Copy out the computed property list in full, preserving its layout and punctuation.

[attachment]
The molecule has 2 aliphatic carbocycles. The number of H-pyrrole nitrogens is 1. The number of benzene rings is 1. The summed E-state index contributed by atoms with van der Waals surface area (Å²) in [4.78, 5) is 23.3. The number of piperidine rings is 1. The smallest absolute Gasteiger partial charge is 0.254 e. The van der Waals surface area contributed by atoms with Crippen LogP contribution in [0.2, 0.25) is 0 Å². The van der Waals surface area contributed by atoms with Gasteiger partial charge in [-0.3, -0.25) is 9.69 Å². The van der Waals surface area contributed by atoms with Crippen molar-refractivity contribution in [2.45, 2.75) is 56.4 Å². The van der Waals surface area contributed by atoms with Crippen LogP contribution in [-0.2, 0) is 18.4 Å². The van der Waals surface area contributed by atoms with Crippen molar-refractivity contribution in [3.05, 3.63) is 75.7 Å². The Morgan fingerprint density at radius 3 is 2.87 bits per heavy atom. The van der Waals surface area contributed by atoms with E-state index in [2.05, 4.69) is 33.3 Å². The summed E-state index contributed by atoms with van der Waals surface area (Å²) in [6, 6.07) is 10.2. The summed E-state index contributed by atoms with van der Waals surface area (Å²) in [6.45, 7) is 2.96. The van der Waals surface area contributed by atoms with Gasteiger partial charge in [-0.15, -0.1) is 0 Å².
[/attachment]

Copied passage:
The molecule has 2 aliphatic carbocycles. The number of H-pyrrole nitrogens is 1. The number of benzene rings is 1. The summed E-state index contributed by atoms with van der Waals surface area (Å²) in [4.78, 5) is 23.3. The number of piperidine rings is 1. The smallest absolute Gasteiger partial charge is 0.254 e. The van der Waals surface area contributed by atoms with Crippen LogP contribution in [0.2, 0.25) is 0 Å². The van der Waals surface area contributed by atoms with Gasteiger partial charge in [-0.3, -0.25) is 9.69 Å². The van der Waals surface area contributed by atoms with Crippen molar-refractivity contribution in [2.45, 2.75) is 56.4 Å². The van der Waals surface area contributed by atoms with Crippen LogP contribution in [-0.2, 0) is 18.4 Å². The van der Waals surface area contributed by atoms with Crippen molar-refractivity contribution in [3.05, 3.63) is 75.7 Å². The Morgan fingerprint density at radius 3 is 2.87 bits per heavy atom. The van der Waals surface area contributed by atoms with E-state index in [2.05, 4.69) is 33.3 Å². The summed E-state index contributed by atoms with van der Waals surface area (Å²) in [6, 6.07) is 10.2. The summed E-state index contributed by atoms with van der Waals surface area (Å²) in [6.45, 7) is 2.96. The van der Waals surface area contributed by atoms with Gasteiger partial charge in [-0.15, -0.1) is 0 Å².